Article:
The fitness of things denotes their fitness to produce our happiness: their nature means that actual constitution of the world, by which some things produce happiness, and others misery. Reason is one of the means, by which we discern between those things, which produce the former, and those things, which produce the latter. The moral sense feels and operates to promote the same essential discriminations. Whatever promotes the greatest happiness of the whole, is congenial to the principles of utility and sociability: and whatever unites in it all the foregoing properties, must be agreeable to the will of God: for, as has been said once, and as ought to be said again, his will is graciously comprised in this one paternal precept—Let man pursue his happiness and perfection.
The law of nature is immutable; not by the effect of an arbitrary disposition, but because it has its foundation in the nature, constitution, and mutual relations of men and things. While these continue to be the same, it must continue to be the same also. This immutability of nature’s laws has nothing in it repugnant to the supreme power of an all-perfect Being. Since he himself is the author of our constitution; he cannot but command or forbid such things as are necessarily agreeable or disagreeable to this very constitution. He is under the glorious necessity of not contradicting himself. This necessity, far from limiting or diminishing his perfections, adds to their external character, and points out their excellency.
The law of nature is universal. For it is true, not only that all men are equally subject to the command of their Maker; but it is true also, that the law of nature, having its foundation in the constitution and state of man, has an essential fitness for all mankind, and binds them without distinction.
This law, or right reason, as Cicerox calls it, is thus beautifully described by that eloquent philosopher. “It is, indeed,” says he, “a true law, conformable to nature, diffused among all men, unchangeable, eternal. By its commands, it calls men to their duty: by its prohibitions, it deters them from vice. To diminish, to alter, much more to abolish this law, is a vain attempt. Neither by the senate, nor by the people, can its powerful obligation be dissolved. It requires no interpreter or commentator. It is not one law at Rome, another at Athens; one law now, another hereafter: it is the same eternal and immutable law, given at all times and to all nations: for God, who is its author and promulgator, is always the sole master and sovereign of mankind.”
“Man never is,” says the poet, in a seeming tone of complaint, “but always to be blest.” The sentiment would certainly be more consolatory, and, I think, it would be likewise more just, if we were to say—man ever is; for always to be blest. That we should have more and better things before us, than all that we have yet acquired or enjoyed, is unquestionably a most desirable state. The reflection on this circumstance, far from diminishing our sense or the importance of our present attainments and advantages, produces the contrary effects. The present is gilded by the prospect of the future.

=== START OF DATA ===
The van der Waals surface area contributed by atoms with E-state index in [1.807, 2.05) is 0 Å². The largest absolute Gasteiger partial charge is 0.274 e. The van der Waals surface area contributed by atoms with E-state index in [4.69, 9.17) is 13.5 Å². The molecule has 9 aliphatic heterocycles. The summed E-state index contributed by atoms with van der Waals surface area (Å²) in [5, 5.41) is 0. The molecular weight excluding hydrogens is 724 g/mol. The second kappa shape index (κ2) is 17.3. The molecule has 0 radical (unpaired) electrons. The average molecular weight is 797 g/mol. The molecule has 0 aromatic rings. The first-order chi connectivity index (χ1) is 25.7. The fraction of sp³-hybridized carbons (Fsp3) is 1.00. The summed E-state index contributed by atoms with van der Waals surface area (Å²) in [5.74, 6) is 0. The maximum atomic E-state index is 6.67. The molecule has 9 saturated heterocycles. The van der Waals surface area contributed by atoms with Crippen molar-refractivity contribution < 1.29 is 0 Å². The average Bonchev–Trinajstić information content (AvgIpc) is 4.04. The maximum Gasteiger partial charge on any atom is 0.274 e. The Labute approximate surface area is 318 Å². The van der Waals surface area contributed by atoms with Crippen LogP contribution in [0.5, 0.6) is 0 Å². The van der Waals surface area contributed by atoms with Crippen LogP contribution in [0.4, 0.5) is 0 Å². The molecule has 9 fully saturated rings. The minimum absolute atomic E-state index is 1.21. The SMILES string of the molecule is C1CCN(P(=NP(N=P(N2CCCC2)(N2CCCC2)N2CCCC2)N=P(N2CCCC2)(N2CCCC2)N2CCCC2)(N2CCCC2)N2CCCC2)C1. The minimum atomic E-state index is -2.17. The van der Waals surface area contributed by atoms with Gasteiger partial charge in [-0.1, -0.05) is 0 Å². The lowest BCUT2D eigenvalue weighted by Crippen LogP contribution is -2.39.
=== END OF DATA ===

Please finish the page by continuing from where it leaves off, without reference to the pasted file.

When Alexander had conquered a world, and had nothing left to conquer; what did he do? He sat down and wept. A well directed ambition that has conquered worlds, is exempted from the fate of that of Alexander the Great: it still sees before it more and better worlds as the objects of conquest.
It is the glorious destiny of man to be always progressive. Forgetting those things that are behind, it is his duty, and it is his happiness, to press on towards those that are before. In the order of Providence, as has been observed on another occasion, the progress of societies towards perfection resembles that of an individual. This progress has hitherto been but slow: by many unpropitious events, it has often been interrupted: but may we not indulge the pleasing expectation, that, in future, it will be accelerated; and will meet with fewer and less considerable interruptions.
Many circumstances seem—at least to a mind anxious to see it, and apt to believe what it is anxious to see—many circumstances seem to indicate the opening of such a glorious prospect. The principles and the practice of liberty are gaining ground, in more than one section of the world. Where liberty prevails, the arts and sciences lift up their heads and flourish. Where the arts and sciences flourish, political and moral improvements will likewise be made. All will receive from each, and each will receive from all, mutual support and assistance: mutually supported and assisted, all may be carried to a degree of perfection hitherto unknown; perhaps, hitherto not believed.
“Men,” says the sagacious Hooker, “if we view them in their spring, are, at the first, without understanding or knowledge at all. Nevertheless, from this utter vacuity, they grow by degrees, till they become at length to be even as the angels themselves are. That which agreeth to the one now, the other shall attain to in the end: they are not so far disjoined and severed, but that they come at length to meet.”y
Our progress in virtue should certainly bear a just proportion to our progress in knowledge. Morals are undoubtedly capable of being carried to a much higher degree of excellence than the sciences, excellent as they are. Hence we may infer, that the law of nature, though immutable in its principles, will be progressive in its operations and effects. Indeed, the same immutable principles will direct this progression. In every period of his existence, the law, which the divine wisdom has approved for man, will not only be fitted, to the cotemporary degree, but will be calculated to produce, in future, a still higher degree of perfection.